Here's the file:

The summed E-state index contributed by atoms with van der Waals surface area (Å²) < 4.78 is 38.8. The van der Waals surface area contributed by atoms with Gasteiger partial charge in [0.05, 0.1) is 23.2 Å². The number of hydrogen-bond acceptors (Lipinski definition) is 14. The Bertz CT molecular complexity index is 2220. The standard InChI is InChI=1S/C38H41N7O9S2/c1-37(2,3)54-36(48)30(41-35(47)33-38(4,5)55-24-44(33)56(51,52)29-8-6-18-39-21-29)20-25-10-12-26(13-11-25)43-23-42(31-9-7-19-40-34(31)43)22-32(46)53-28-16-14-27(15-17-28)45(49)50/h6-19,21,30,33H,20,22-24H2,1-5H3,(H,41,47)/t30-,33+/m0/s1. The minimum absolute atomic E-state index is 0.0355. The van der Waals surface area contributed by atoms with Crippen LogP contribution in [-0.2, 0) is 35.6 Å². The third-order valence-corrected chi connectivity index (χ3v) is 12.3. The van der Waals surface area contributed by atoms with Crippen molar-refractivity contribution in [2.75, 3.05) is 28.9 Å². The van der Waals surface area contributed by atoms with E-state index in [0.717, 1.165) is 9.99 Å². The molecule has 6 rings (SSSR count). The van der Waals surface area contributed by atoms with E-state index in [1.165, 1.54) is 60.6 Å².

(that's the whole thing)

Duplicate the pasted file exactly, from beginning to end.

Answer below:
The summed E-state index contributed by atoms with van der Waals surface area (Å²) < 4.78 is 38.8. The van der Waals surface area contributed by atoms with Gasteiger partial charge in [0.05, 0.1) is 23.2 Å². The number of hydrogen-bond acceptors (Lipinski definition) is 14. The Bertz CT molecular complexity index is 2220. The standard InChI is InChI=1S/C38H41N7O9S2/c1-37(2,3)54-36(48)30(41-35(47)33-38(4,5)55-24-44(33)56(51,52)29-8-6-18-39-21-29)20-25-10-12-26(13-11-25)43-23-42(31-9-7-19-40-34(31)43)22-32(46)53-28-16-14-27(15-17-28)45(49)50/h6-19,21,30,33H,20,22-24H2,1-5H3,(H,41,47)/t30-,33+/m0/s1. The minimum absolute atomic E-state index is 0.0355. The van der Waals surface area contributed by atoms with Crippen LogP contribution in [-0.2, 0) is 35.6 Å². The third-order valence-corrected chi connectivity index (χ3v) is 12.3. The van der Waals surface area contributed by atoms with Crippen molar-refractivity contribution in [2.75, 3.05) is 28.9 Å². The van der Waals surface area contributed by atoms with E-state index in [0.717, 1.165) is 9.99 Å². The molecule has 6 rings (SSSR count). The van der Waals surface area contributed by atoms with E-state index in [1.165, 1.54) is 60.6 Å².